Rib Fractures are encountered quite frequently in newborn foals, often with fatal outcome. About 21% of foals suffer rib fractures at birth. Early detection of this life-threatening or serious injury is vital for the application of appropriate therapeutic and/or surgical intervention. Proper diagnosis by a veterinarian can save your foals life.
Diagnosis of Rib Fractures
The diagnosis of fractured ribs is usually made by physical examination by a veterinarian. Ultrasound is used to detect hemorrhages, pulmonary lesions, or the presence of herniated bowels. Thoracic radiographs are useful for the visual assessment of actual rib fractures.
Repair of Rib Fractures
Ribs fractures further back, away from vital organs, will be left alone to heal on it’s own most of the time. The treatment of choice is early detection and stall rest. Fractures closer to the front and in danger of puncturing vital organs need to be repaired surgically.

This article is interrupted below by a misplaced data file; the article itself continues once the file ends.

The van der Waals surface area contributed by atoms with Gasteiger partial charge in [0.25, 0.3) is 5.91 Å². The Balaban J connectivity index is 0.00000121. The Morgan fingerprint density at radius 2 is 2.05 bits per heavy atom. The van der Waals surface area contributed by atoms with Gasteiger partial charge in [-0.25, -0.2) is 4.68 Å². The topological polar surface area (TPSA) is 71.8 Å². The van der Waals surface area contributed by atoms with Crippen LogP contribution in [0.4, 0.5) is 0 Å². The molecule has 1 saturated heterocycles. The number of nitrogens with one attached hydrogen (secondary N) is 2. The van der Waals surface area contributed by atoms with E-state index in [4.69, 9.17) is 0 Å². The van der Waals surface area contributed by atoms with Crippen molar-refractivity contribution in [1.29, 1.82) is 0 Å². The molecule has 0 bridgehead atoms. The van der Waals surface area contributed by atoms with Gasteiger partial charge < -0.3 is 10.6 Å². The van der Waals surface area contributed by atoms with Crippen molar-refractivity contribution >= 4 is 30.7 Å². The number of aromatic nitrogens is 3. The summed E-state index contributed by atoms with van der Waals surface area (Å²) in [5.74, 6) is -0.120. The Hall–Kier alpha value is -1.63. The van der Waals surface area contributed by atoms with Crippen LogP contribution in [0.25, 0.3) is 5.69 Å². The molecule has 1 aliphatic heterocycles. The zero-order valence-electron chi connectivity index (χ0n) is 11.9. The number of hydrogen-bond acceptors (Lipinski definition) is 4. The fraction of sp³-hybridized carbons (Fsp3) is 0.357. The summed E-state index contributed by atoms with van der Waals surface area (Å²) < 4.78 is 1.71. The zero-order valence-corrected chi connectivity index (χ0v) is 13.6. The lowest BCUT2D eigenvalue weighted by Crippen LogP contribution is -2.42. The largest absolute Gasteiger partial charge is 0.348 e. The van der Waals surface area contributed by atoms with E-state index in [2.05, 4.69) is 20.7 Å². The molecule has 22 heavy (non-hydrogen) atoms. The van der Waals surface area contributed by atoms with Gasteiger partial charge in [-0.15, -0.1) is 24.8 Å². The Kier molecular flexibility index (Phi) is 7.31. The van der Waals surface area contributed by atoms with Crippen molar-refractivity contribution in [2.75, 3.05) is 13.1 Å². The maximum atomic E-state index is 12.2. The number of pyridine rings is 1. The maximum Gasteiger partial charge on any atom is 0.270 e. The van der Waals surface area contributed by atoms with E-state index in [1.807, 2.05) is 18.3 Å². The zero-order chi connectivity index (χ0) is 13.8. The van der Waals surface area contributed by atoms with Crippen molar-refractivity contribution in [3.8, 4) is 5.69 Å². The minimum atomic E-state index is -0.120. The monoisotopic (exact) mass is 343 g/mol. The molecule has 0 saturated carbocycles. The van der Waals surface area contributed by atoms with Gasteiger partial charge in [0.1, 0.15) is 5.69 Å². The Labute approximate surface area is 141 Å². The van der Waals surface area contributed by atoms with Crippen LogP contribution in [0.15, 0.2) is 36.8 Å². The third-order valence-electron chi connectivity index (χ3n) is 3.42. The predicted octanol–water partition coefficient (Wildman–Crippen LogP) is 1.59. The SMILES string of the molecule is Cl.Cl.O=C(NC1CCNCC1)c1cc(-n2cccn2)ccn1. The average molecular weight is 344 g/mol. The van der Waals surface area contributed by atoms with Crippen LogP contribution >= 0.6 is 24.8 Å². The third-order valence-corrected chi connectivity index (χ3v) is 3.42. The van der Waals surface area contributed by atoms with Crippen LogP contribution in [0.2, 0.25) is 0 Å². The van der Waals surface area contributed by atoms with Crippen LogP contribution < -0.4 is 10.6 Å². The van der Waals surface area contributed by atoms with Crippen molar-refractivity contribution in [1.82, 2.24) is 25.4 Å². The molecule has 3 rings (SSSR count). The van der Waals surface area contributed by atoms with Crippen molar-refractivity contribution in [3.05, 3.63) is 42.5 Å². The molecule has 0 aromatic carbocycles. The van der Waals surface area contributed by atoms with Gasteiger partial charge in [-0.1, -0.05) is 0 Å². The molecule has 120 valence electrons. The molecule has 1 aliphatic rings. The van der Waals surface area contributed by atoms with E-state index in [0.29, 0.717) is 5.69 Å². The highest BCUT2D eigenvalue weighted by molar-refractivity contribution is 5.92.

The most common method for repair is done by threading surgical wires or sutures through the rib bone. This method does not always stabilize the ribs enough since the surgical wires are narrow. Another method is to support the broken rib with screws and plates, which is more costly and requires anesthesia.
A third method utilizes nylon cable ties commonly found in hardware stores. Surgeons Chris Downs, DVM, DACVS and Dwayne Rodgerson DVM, DACVS successfully applied this method while working at Hagyard Equine Medical Institute in Lexington, Kentucky. The procedure is to incise over the area of the broken rib, drill holes through each end of the fracture sites, thread the tie through each bone fragment and zip the ties. According to the surgeon’s, the cable ties are cheap, strong, easy to sterilize and wider than surgical wires. Another benefit is that they can be left in place indefinitely, since the nylon will eventually covered by scar tissue and may break down over time.
Possible Final Consequence
The final consequences of fractured ribs if undetected or untreated include sudden death due to laceration or puncture of the heart. Fractured Ribs can cause lacerations of the greater vessels, causing acute and fatal hemorrhage.